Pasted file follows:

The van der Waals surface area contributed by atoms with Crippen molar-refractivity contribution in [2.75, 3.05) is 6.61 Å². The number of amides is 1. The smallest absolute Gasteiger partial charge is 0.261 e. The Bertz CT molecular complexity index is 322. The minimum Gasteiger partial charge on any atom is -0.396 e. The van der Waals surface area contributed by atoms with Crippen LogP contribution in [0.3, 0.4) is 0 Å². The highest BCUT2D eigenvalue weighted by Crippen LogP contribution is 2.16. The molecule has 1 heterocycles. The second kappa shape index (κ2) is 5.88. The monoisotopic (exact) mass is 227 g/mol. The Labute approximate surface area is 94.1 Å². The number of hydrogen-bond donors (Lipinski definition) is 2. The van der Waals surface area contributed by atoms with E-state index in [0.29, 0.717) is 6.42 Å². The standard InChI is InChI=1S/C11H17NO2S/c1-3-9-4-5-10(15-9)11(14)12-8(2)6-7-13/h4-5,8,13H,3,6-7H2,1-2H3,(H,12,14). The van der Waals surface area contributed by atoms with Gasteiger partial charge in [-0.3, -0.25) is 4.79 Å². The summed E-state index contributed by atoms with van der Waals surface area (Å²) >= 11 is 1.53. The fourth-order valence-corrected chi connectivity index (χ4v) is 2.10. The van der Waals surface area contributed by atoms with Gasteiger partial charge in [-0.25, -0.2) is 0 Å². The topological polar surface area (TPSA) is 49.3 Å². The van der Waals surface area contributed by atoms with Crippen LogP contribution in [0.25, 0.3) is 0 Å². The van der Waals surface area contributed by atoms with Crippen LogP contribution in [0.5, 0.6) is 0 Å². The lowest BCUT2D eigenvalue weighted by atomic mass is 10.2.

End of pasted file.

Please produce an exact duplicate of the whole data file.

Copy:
The van der Waals surface area contributed by atoms with Crippen molar-refractivity contribution in [2.75, 3.05) is 6.61 Å². The number of amides is 1. The smallest absolute Gasteiger partial charge is 0.261 e. The Bertz CT molecular complexity index is 322. The minimum Gasteiger partial charge on any atom is -0.396 e. The van der Waals surface area contributed by atoms with Crippen LogP contribution in [0.3, 0.4) is 0 Å². The highest BCUT2D eigenvalue weighted by Crippen LogP contribution is 2.16. The molecule has 1 heterocycles. The second kappa shape index (κ2) is 5.88. The monoisotopic (exact) mass is 227 g/mol. The Labute approximate surface area is 94.1 Å². The number of hydrogen-bond donors (Lipinski definition) is 2. The van der Waals surface area contributed by atoms with E-state index in [0.29, 0.717) is 6.42 Å². The standard InChI is InChI=1S/C11H17NO2S/c1-3-9-4-5-10(15-9)11(14)12-8(2)6-7-13/h4-5,8,13H,3,6-7H2,1-2H3,(H,12,14). The van der Waals surface area contributed by atoms with Gasteiger partial charge in [-0.3, -0.25) is 4.79 Å². The summed E-state index contributed by atoms with van der Waals surface area (Å²) >= 11 is 1.53. The fourth-order valence-corrected chi connectivity index (χ4v) is 2.10. The van der Waals surface area contributed by atoms with Gasteiger partial charge in [-0.25, -0.2) is 0 Å². The topological polar surface area (TPSA) is 49.3 Å². The van der Waals surface area contributed by atoms with Crippen LogP contribution in [0.25, 0.3) is 0 Å². The van der Waals surface area contributed by atoms with Crippen LogP contribution in [0.5, 0.6) is 0 Å². The lowest BCUT2D eigenvalue weighted by atomic mass is 10.2.